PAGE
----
October 29, 2012

Herpes Virus and the Eye

By James Wymore, M.D.
Eye Surgeons Associates

The word herpes is derived from the Greek herpo, meaning “to creep.” It was apparently thought a good term for cold sores, which appeared to creep across the face. There are eight known herpes viruses that may affect the eyes. Herpes virus 1 (HSV1) and varicella-zoster virus (VZV) are the most common.

Herpes simplex 1 is frequently spread in childhood and adolescence. The primary infection will occur many times as a nonspecific upper respiratory infection. The virus then becomes dormant in deep nerves. It can reactivate in the branches of those nerves, as is well known in cold sores. The eyes may be involved—sometimes with a simple pink eye, others with a more serious inflammation on the surface of the cornea or within the eye proper.

Symptoms include blurry vision, light sensitivity, redness, and a sensation of something in the eye. The clinical course is usually self-limited, but can leave a lot of damage to the eye. For that reason, antiviral drops and oral medication are almost always used to hasten resolution or prevent vision threatening complications. The infection can return, so people who have suffered from this problem are encouraged to recheck their eyes quickly with any recurrence of symptoms. If there are multiple episodes, long term oral therapy has been very helpful in prevention.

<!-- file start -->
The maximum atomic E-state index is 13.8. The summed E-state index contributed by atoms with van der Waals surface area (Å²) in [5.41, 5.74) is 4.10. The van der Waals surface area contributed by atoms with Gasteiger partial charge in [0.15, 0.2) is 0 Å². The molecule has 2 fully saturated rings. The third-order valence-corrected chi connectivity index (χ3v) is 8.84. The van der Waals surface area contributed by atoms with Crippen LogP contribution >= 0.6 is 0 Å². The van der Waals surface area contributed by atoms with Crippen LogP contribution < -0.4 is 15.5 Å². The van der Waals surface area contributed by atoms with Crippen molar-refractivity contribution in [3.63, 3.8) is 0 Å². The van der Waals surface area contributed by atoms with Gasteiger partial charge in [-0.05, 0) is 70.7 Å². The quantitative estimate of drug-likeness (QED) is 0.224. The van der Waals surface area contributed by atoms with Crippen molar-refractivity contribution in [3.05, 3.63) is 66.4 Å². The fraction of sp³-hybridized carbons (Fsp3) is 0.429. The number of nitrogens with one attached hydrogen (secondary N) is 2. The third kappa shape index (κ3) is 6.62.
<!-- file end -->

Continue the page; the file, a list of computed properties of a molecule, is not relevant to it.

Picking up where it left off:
Varicella-zoster virus causes chickenpox primarily. Similar to HSV1, after the primary infection VZV enters a period of latency in nerve roots of the body. Reactivation for this virus more completely involves a dermatome, an area of skin supplied by a specific nerve. Thus, people will suffer from shingles, a patch of skin lesions on the right or left side of their trunk or forehead and scalp. Approximately 20 percent of the population will encounter an episode of shingles at some time, and in 15 percent of those, it will affect the eye, forehead, and scalp areas. When this happens, the eyes should be checked for possible involvement.

The symptoms for VZV are essentially the same as the simplex infection, but the typical pattern of skin lesions confirms the diagnosis. Oral medication is used for shingles to reduce the incidence, severity, and duration of ocular and systemic complications and symptoms. It’s most effective when started within a few days of onset. If shingles affects the eyes, it most commonly hits the surface. Again, like HSV1, inflammation from VZV reactivation can cause enough scarring to be a blinding disease. Eye drops may be necessary to reduce that inflammation.

A vaccine, Zostavax, is now available for shingles. If there are no contraindications, it is recommended for those over 60 years of age. It decreases the risk of getting shingles about 50 percent, and subsequent neuralgia by 60 percent.

Dr. Wymore, with Eye Surgeons Associates, is a board-certified general ophthalmologist. He is a member of the American Academy of Ophthalmology. Dr. Wymore practices at our offices in Bettendorf, Iowa and Rock Island and Silvis, Illinois. For more information, please see our website: www.esaeyecare.com.